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Posts Tagged ‘healing’

Experiencing God in Challenging Times

July 5th, 2017

Praise the Lord, my soul, and forget not all his benefits—who forgives all your sins and heals all your diseases, who redeems your life from the pit and crowns you with love and compassion, who satisfies your desires with good things so that your youth is renewed like the eagle’s. (Psalm 103:2-5 NIV)

Dear friends and readers,

Many of you know what is going on with me in these last few weeks, but also many are unaware of the physical challenges we have been facing in the last few days. We believe that the Lord will ultimately heal me completely and restore me to being fully engaged in ministry. But for the last few weeks it has been difficult to function and write these studies daily – I will explain. So my silence has just been due to a physical problem, and I will be back on the net soon.

For several weeks now I have been planning to have knee replacement surgery, and it was performed here in Stuttgart, Germany, 20 June, at an excellent orthopedic hospital. The surgery went well and my initial recovery progressed fine.

However four days after the surgery I suffered a seizure. The doctors will be studying the reasons for this – perhaps they will find something, or perhaps not. But it means that my brain was deprived of oxygen for a very brief time, but long enough to send me into this seizure. I woke up in the emergency room at the hospital completely confused and unable to remember what I was even doing in the hospital – I remembered my name but that was about it. Within hours full consciousness was restored.

In the following days they discovered I had also experienced a pulmonary embolism – or a blood clot in my lung – and also had pneumonia. Due to a heart attack three years earlier, I sustained some minor damage to my heart – nothing that would prevent me from functioning normally but no marathons! So all of these things are being considered together and we are praying and trusting the Lord for healing, as well as for a full restoration of my health and ministry – and full restoration in our life together, my wife Lana and I.

I stayed an extra week in the hospital treating these problems and on high doses of intravenous antibiotic for the pneumonia. After two weeks they were able to send me to the rehab I was originally scheduled to be in. I lost some ground on knee recovery due to more serious concerns. Orthopedic doctors know (or should know) that when it comes to make a decision for the benefit of a patient that the heart, brain, and lungs are more important considerations than the knees. But hopefully I am not too far behind – my knee should recover just fine.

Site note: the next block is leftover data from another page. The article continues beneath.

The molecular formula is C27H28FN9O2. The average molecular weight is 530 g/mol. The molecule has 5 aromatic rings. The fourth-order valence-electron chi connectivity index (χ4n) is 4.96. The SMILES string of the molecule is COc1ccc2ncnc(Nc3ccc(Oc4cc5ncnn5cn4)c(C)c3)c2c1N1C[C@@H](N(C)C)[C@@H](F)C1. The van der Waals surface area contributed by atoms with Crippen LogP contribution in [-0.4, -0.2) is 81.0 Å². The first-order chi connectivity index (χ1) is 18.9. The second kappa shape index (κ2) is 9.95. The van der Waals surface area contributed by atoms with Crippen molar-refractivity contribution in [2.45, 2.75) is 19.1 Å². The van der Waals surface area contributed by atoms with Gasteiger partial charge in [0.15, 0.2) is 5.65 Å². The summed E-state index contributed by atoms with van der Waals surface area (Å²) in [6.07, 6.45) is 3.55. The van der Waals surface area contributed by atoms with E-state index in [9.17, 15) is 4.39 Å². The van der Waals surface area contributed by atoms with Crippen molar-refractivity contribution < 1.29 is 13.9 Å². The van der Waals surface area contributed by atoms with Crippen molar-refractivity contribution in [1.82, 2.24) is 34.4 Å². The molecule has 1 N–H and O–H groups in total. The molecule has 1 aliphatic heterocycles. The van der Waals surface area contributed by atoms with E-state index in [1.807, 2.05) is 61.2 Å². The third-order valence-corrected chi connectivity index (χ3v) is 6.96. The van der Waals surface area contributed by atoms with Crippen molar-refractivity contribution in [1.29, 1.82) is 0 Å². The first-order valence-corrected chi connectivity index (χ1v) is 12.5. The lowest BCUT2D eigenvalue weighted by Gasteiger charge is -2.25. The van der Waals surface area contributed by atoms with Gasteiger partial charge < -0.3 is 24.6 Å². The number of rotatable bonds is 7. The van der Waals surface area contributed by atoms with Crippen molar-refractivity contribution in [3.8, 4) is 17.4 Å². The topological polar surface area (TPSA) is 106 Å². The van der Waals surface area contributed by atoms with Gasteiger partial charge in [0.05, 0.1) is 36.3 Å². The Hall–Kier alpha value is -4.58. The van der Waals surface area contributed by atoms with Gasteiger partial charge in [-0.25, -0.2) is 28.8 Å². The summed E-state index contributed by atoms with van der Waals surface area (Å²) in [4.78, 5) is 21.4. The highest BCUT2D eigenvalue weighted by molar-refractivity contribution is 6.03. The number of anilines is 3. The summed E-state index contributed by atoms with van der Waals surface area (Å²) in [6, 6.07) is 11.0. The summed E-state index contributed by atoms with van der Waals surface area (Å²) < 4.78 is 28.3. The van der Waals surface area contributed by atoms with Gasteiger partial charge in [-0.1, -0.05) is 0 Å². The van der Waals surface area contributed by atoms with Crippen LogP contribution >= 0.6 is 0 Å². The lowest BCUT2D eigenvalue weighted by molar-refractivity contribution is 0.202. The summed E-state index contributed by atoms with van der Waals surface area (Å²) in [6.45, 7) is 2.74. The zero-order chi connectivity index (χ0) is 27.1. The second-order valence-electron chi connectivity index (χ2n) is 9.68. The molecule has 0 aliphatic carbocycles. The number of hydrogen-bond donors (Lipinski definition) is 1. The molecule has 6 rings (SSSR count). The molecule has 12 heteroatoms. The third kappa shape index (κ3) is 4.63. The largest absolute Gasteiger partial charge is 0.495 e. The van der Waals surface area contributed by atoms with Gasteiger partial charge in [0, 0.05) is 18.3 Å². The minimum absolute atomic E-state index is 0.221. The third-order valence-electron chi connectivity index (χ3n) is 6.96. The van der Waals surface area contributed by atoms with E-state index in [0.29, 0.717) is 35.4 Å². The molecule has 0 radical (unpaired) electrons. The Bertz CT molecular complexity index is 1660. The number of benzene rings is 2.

Currently, due to my knee pain, it is very uncomfortable for me to sit in a chair. Lying down or reclining are much preferred. This means that I will not be writing much for the next couple of weeks. But I did want to rejoice in the salvation of the Lord and to invite you to pray for me and for my recovery.

I often read “Streams in the Desert” by L.B. Cowman, and have really been blessed by these devotions the last few weeks. Today’s, July 5, especially spoke to me. Perhaps it will be an encouragement to you as well.

I will allure her, and bring her into the wilderness…And I will give her her vineyards from thence (Hosea 2:14-15).

A strange place to find vineyards–in the wilderness! And can it be that the riches which a soul needs can be obtained in the wilderness, which stands for a lonely place, out of which you can seldom find your way? It would seem so, and not only that, but the “Valley of Achor,” which means bitterness, is called a door of hope. And she shall sing there, as in the days of her youth!

Yes, God knows our need of the wilderness experience. He knows where and how to bring out that which is enduring. The soul has been idolatrous, rebellious; has forgotten God, and with a perfect self-will has said, “I will follow after my lovers.” But she did not overtake them. And, when she was hopeless and forsaken, God said, “I will allure her, and bring her into the wilderness, and speak comfortably unto her.”

What a loving God is ours!
–Crumbs

We never know where God hides His pools. We see a rock, and we cannot guess it is the home of the spring. We see a flinty place, and we cannot tell it is the hiding place of a fountain. God leads me into the hard places, and then I find I have gone into the dwelling place of eternal springs.
–Selected

In these past days I have discovered many hidden pools of God’s grace that have restored my soul. What matters most in life is not whether we are getting our way, but whether we are experiencing God in whatever way He has provided for us.

Thank you in advance for your prayers. Blessings in Christ to you and yours!

Evening Devotionals, Healing for Today , , ,

God Brought Me Out

April 28th, 2016

I waited patiently for the LORD; and He inclined to me, and heard my cry. He also brought me up out of a horrible pit, out of the miry clay, and set my feet upon a rock, and established my steps. He has put a new song in my mouth – Praise to our God; many will see it and fear, and will trust in the LORD. (Psalm 40:1-3)

How often these verses from God’s Word have spoken to our hearts! Have not we all, at one time or another, in one way or another, felt overwhelmed with troubles and sorrows – as though we were thrown into a miry pit of clay, with no handholds, no footholds to climb our way out. If God did not help us, no one would, nor truly could. But then God does act, and He releases us from the prison of our circumstances and from the greater prison of our poor imaginations.